British Tribunal Flip-Flops on Wrongful Surveillance of Amnesty International

After saying the complete opposite last week, a British tribunal now admits the U.K. government illegally retained communications it swept up from Amnesty International, the largest human rights group in the world.

Amnesty International demo opposite Downing Street in London

A British tribunal in charge of investigating public abuse of surveillance admitted on Wednesday that the U.K. government’s spy agency illegally retained communications it swept up from Amnesty International, the largest human rights group in the world.

The revelation, disclosed in a curt email, is particularly shocking given that just last week the Investigatory Powers Tribunal issued a determination declaring that Amnesty was not the subject of illegal spying.

Responding to a complaint that Amnesty and nine other human rights organizations sent the tribunal in April, it said only two of the groups —the Egyptian Initiative for Personal Rights and the Legal Resources Centre in South Africa — had been subject to illegal surveillance.

In the email sent to Amnesty late Wednesday, the president of the tribunal said the unlawful retention of communications it previously said had affected the Egyptian group had in fact affected Amnesty.

The full email is reproduced here:

By Post and email

Dear Sirs

The Tribunal wishes to apologise for and correct an error in its Determination of 22 June 2015. The small number of documents in respect of which the Tribunal made the finding that there had been a breach by virtue of the exceeding of time limits for retention (and which have now been delivered to the Commissioner for safekeeping, insofar as not destroyed) in fact related to Amnesty International Ltd (the 4th Claimant in IPT/13/194/H) and not the Egyptian Initiative for Personal Rights (the 3rd Claimant in IPT/13/168-173/H). This mistaken attribution in our Determination, which has now been drawn to our attention by the Respondents, did not result from any failure by them to make disclosure.

Yours sincerely

Sir Michael Burton
President of the Investigatory Powers Tribunal

Amnesty International responded with outrage. In a press release, it described the tribunal’s email as a “shocking revelation” that “made no mention of when or why Amnesty International was spied on, or what was done with the information obtained.”

“The revelation that the U.K. government has been spying on Amnesty International highlights the gross inadequacies in the U.K.’s surveillance legislation,” Salil Shetty, Amnesty’s secretary general, said in a statement. “If they hadn’t stored our communications for longer than they were allowed to by internal guidelines, we would never even have known. What’s worse, this would have been considered perfectly lawful.”

Gauri van Gulik, Amnesty International’s deputy director for Europe and Central Asia, marveled at the absurdity of the situation. Amnesty had spent 18 months trying to determine which groups were surveilled, culminating in last week’s ruling, she explained to The Intercept.  And now, she said, it turns out there was “a mistake made in the numbering of the complaints.” The mistake was apparently pointed out to the tribunal by GCHQ, she said. “Of course they sat on it for 10 days.”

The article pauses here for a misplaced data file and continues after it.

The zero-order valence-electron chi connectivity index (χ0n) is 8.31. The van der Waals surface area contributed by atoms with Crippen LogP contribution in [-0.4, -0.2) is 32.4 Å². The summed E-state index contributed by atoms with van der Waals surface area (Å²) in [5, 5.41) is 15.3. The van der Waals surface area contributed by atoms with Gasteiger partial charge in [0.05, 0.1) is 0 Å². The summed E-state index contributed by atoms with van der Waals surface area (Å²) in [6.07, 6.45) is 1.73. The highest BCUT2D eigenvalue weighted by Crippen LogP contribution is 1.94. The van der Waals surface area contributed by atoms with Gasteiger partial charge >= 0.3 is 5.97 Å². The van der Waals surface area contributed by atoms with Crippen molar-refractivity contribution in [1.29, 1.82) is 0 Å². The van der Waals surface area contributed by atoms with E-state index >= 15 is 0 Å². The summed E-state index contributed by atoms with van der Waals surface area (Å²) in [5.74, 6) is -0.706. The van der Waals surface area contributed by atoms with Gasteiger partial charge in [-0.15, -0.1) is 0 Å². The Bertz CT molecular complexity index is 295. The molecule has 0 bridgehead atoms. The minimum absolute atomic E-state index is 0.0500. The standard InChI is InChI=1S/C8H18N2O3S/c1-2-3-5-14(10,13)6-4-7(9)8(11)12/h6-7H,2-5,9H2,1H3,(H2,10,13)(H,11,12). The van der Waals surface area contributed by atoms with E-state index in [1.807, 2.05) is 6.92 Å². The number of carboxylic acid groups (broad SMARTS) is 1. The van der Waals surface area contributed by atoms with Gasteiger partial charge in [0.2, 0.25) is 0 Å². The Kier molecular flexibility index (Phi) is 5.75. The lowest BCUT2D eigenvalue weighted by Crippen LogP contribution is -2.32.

“Most important to us is that privacy matters. Privacy matters to us. It’s harmed the trust that human rights defenders have in us,” she said. “This has gone too far.”

Naureen Shah, director of security and human rights for Amnesty International USA wrote in an email to The Intercept that her group is concerned that the U.K. “is sharing its collected intelligence from Amnesty with the U.S. government, including communications from U.S. citizens like me and/or communications about our documentation of human rights abuses committed by the U.S. government.”

Amnesty International, founded in 1961, is the largest global human rights groups in the world, and has received a Nobel Peace Prize for its work. The group now joins a large pool of non-governmental organizations targeted by Government Communications Headquarters — or GCHQ, the U.K. equivalent of the National Security Agency in the U.S. Those include Unicef and Médecins du Monde, according to top-secret documents released by The Guardian in December 2013.

Other privacy groups reacted strongly to the revelation. “Today’s farcical developments place into sharp relief the obvious problems with secret tribunals where only one side gets to see, and challenge, the evidence,” Eric King, deputy director of the London-based Privacy International, said in a statement. “Five experienced judges inspected the secret evidence, seemingly didn’t understand it, and wrote a judgment that turned out to be untrue. We need to know why and how this happened.”

He concluded: “Any confidence that our current oversight could keep GCHQ in check has evaporated. Only radical reforms will ensure this never happens again.”

The complaint from the 10 groups said that the collection and inspection of their messages threatened the victims of human rights abuses, lawyers, whistleblowers and others who depend on confidentiality when speaking with them. “The integrity of the Applicants’ communications and the protection of their sources is of paramount importance in order for them to effectively fulfill their role to seek, receive and impart information of public interest,” reads the complaint.

The tribunal notably did not rule that the U.K. spy agency’s initial interception of communications was unlawful, just that retention rules had been violated.

(This post is from our blog: Unofficial Sources.)

Photo of Amnesty International protest in London by Malcolm Park/Getty

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